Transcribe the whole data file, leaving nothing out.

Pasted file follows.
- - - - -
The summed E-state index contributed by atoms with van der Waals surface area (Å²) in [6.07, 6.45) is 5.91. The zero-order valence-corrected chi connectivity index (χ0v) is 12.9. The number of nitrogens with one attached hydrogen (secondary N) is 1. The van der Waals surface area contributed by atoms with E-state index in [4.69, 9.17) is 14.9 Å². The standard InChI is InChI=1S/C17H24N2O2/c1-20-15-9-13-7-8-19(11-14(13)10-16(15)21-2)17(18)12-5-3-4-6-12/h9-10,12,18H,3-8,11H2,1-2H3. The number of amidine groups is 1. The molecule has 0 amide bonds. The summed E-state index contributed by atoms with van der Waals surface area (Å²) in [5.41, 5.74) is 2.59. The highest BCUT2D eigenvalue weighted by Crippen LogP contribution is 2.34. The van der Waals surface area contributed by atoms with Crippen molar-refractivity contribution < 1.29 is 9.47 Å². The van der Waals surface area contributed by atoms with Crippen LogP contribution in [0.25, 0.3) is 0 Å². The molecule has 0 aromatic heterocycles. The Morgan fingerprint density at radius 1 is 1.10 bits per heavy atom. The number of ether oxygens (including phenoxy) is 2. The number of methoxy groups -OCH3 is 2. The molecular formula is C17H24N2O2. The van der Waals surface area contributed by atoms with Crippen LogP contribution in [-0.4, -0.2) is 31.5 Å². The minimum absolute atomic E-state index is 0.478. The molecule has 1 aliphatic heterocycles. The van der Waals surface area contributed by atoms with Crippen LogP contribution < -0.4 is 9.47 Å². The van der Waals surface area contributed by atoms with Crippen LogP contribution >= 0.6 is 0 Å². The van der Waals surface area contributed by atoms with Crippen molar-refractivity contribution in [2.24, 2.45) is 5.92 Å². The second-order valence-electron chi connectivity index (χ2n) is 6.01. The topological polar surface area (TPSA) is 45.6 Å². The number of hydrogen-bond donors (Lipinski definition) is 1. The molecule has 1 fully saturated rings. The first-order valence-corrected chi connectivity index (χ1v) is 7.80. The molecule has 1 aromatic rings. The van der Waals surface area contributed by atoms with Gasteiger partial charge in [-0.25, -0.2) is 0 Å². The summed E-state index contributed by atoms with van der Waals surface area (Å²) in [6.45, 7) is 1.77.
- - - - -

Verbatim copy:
The summed E-state index contributed by atoms with van der Waals surface area (Å²) in [6.07, 6.45) is 5.91. The zero-order valence-corrected chi connectivity index (χ0v) is 12.9. The number of nitrogens with one attached hydrogen (secondary N) is 1. The van der Waals surface area contributed by atoms with E-state index in [4.69, 9.17) is 14.9 Å². The standard InChI is InChI=1S/C17H24N2O2/c1-20-15-9-13-7-8-19(11-14(13)10-16(15)21-2)17(18)12-5-3-4-6-12/h9-10,12,18H,3-8,11H2,1-2H3. The number of amidine groups is 1. The molecule has 0 amide bonds. The summed E-state index contributed by atoms with van der Waals surface area (Å²) in [5.41, 5.74) is 2.59. The highest BCUT2D eigenvalue weighted by Crippen LogP contribution is 2.34. The van der Waals surface area contributed by atoms with Crippen molar-refractivity contribution < 1.29 is 9.47 Å². The van der Waals surface area contributed by atoms with Crippen LogP contribution in [0.25, 0.3) is 0 Å². The molecule has 0 aromatic heterocycles. The Morgan fingerprint density at radius 1 is 1.10 bits per heavy atom. The number of ether oxygens (including phenoxy) is 2. The number of methoxy groups -OCH3 is 2. The molecular formula is C17H24N2O2. The van der Waals surface area contributed by atoms with Crippen LogP contribution in [-0.4, -0.2) is 31.5 Å². The minimum absolute atomic E-state index is 0.478. The molecule has 1 aliphatic heterocycles. The van der Waals surface area contributed by atoms with Crippen LogP contribution < -0.4 is 9.47 Å². The van der Waals surface area contributed by atoms with Crippen LogP contribution >= 0.6 is 0 Å². The van der Waals surface area contributed by atoms with Crippen molar-refractivity contribution in [2.24, 2.45) is 5.92 Å². The second-order valence-electron chi connectivity index (χ2n) is 6.01. The topological polar surface area (TPSA) is 45.6 Å². The number of hydrogen-bond donors (Lipinski definition) is 1. The molecule has 1 fully saturated rings. The first-order valence-corrected chi connectivity index (χ1v) is 7.80. The molecule has 1 aromatic rings. The van der Waals surface area contributed by atoms with Gasteiger partial charge in [-0.25, -0.2) is 0 Å². The summed E-state index contributed by atoms with van der Waals surface area (Å²) in [6.45, 7) is 1.77.